The Roundhouse Podcast

Wandering Spirit: New England in the Fall

Ed Note: This report was written by Ed Lecuyer, who hosted Wandering Spirit during the Fall of 2019.

I was surprised when a mysterious package arrived at my Manchester, New Hampshire doorstep on September 4, 2019. It had come from the United Kingdom, and was marked “railcar” on the waybill. I opened it eagerly to discover the world-travelling Wandering Spirit railcar.

Sept. 4, 2019: Wandering Spirit arrives in Manchester, NH.

I had practically forgotten that I had signed up to participate in the Spirit Railcar project. While a supporter of “The Roundhouse” podcast, I am more involved in railroad preservation than modeling. My model/toy trains are currently in storage, as I have become an active volunteer at the Wiscasset, Waterville, and Farmington Railway in Alna, Maine. At the WW&F, I model in 1:1 scale, or as we like to say on the two-foot narrow gauge, “24 inches to 2 feet.”

I was very excited to host Wandering Spirit. With finite time and resources, here is a way that anyone can visit far-off layouts and attractions and feel like they were a part of it. I made it my mission to bring Wandering Spirit to some well-known railroad attractions in my area, a special excursion to visit a “celebrity” steam locomotive, and the crown jewel – the first trip over Trout Brook on the restored WW&F Railway, scheduled for Saturday, October 12, 2019. In this way, past and future hosts could be a part of some of the best and most unique railroad experiences I could provide.

Sept. 8, 2019: In front of the railroad station at White River Junction, VT.

Our first stop was White River Junction, Vermont. WRJ is the quintessential New England railroad town. Once it was a major crossroad between the Boston and Maine, Central Vermont, the Canadian Pacific, and even a local shortline, the Woodstock Railway. Today the Genesee and Wyoming controlled New England Central, Pan Am, and Vermont Railroad’s Washington County now converge at WRJ, with Amtrak’s Vermonter calling daily. Each fall, WRJ hosts its annual “Glory Days of the Railroad” festival each September, with excursions provided by the Washington County.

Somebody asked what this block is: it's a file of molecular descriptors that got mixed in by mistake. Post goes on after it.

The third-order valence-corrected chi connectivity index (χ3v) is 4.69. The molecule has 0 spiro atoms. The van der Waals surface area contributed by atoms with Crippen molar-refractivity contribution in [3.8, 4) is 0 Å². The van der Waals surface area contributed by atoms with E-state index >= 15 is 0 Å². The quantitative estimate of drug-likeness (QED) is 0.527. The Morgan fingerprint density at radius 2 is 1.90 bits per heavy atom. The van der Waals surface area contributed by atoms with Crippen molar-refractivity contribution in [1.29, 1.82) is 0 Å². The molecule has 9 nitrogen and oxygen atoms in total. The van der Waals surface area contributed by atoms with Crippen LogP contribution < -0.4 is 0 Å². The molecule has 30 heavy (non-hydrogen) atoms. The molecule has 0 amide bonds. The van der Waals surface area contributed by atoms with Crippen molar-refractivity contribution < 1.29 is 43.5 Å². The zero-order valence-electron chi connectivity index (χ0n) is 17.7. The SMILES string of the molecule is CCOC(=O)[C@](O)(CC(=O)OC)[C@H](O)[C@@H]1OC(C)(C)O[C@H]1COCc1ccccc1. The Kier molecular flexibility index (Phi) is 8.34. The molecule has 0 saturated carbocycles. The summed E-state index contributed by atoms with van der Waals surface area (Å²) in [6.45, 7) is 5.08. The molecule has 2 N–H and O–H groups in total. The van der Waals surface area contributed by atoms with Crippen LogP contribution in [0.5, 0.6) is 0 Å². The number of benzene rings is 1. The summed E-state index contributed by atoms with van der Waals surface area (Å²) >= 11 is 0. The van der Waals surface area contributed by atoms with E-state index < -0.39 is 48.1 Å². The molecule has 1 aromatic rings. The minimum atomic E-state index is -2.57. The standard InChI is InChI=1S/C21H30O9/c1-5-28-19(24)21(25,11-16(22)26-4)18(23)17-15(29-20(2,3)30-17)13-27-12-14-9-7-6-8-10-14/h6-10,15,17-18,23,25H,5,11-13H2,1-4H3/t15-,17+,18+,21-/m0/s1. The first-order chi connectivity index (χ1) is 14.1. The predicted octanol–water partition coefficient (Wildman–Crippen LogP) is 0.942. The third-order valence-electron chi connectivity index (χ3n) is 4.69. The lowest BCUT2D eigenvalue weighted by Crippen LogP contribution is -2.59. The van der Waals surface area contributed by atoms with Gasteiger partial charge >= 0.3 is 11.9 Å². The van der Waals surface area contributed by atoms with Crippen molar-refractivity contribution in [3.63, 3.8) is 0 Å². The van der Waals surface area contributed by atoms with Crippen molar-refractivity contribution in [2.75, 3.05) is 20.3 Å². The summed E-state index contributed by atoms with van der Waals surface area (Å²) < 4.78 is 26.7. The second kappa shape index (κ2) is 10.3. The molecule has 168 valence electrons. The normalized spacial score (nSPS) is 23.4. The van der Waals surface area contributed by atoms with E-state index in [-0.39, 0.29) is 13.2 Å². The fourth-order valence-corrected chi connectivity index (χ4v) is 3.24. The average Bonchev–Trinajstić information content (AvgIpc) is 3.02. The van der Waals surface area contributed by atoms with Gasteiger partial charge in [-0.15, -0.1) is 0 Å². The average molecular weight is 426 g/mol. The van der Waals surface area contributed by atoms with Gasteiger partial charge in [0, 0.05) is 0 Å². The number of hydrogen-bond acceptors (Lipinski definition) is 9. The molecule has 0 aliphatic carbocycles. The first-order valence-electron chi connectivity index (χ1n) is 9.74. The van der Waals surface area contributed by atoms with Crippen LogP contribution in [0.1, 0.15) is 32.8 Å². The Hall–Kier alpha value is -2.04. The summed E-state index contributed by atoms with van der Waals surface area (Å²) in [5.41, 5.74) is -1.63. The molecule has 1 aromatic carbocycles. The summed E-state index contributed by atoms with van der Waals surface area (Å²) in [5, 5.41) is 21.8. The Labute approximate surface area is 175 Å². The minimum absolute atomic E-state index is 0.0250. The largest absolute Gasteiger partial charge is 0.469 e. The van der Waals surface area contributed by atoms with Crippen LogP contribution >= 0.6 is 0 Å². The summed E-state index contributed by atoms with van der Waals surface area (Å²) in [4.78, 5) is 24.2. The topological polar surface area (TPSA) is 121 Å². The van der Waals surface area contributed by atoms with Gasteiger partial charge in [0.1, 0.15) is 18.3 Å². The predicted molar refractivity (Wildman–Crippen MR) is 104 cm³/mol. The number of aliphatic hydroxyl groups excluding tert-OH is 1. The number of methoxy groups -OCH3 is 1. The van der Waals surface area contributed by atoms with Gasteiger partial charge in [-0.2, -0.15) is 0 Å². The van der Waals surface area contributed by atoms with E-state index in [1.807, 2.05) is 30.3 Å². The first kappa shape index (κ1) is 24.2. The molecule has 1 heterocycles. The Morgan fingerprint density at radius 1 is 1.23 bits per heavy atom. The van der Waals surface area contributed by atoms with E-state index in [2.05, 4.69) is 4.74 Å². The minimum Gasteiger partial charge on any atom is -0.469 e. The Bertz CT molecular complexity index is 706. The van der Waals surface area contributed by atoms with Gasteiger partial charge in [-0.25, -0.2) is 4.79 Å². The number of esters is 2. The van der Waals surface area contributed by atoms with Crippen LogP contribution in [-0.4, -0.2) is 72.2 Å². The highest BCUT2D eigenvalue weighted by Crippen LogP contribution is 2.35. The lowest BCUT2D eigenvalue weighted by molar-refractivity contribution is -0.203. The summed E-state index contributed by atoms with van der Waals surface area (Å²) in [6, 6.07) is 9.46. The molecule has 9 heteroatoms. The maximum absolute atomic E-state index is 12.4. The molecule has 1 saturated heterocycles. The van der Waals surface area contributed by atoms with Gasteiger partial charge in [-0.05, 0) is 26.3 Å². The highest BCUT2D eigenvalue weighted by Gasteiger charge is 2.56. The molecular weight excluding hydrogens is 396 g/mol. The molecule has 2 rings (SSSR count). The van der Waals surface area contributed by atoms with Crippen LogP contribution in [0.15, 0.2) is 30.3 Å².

Sept. 8, 2019: Our motive power for the trip, ex-Rutland Railroad 405; now named for its savior, F. Nelson Blount.

I arrived just in time to board the 1pm northbound excursion up the “Pompey Line” to Fairlee, Vermont. As it was the last run of the weekend, the train was not well patronized. So, Wandering Spirit and I settled into our own “private” coach!

Sept. 8, 2019: Riding coach in an excursion along the Connecticut River in Vermont.

As folks passed through the coach during our trip, many stopped and asked about Wandering Spirit. Everyone was excited to see the railcar – and to learn of its past adventures at the Puffing Billy in Australia and even getting to “meet” the “Flying Scotsman” while in the UK. And that the future held a really special and rare treat: the first trip over a bridge on a restored heritage railroad in Maine!

White River Junction is a special town for me, as it was the terminus of the Woodstock Railway, a shortline that connected Woodstock Vermont to the outside world from 1875 to 1933. My great-grandfather, Charles Hurbert “Bert” Preston was the Conductor for the Woodstock’s final years, and I possess a small collection of WRR artifacts, including his conductor’s hat. This hat also accompanied us to WRJ this day – likely its first visit to the site since the railroad closed in 1933. It is said that since I was named (in part) after him, it is how I got the railroad “bug.” While he died long before I was born, I think of him often when serving as Conductor of the rebuilt WW&F in Maine, which while a narrow gauge road shared the same sort of New England shortline spirit and dreams as the Woodstock. “Bert” would be pleased to know that Wandering Spirit would be part of the WW&F’s rebirth in just a few short weeks.

Sept. 8, 2019: Posed on the cylinders of B&M 494, on display at White River Junction. This 4-4-0 was built in Manchester, NH (author’s current residence) in 1892 and is on display at the location where the Woodstock RR would have met the B&M and Central Vermont. Soon, Wandering Spirit would find its way to an even earlier locomotive, built a year earlier and now fully restored and operating.

To be continued…

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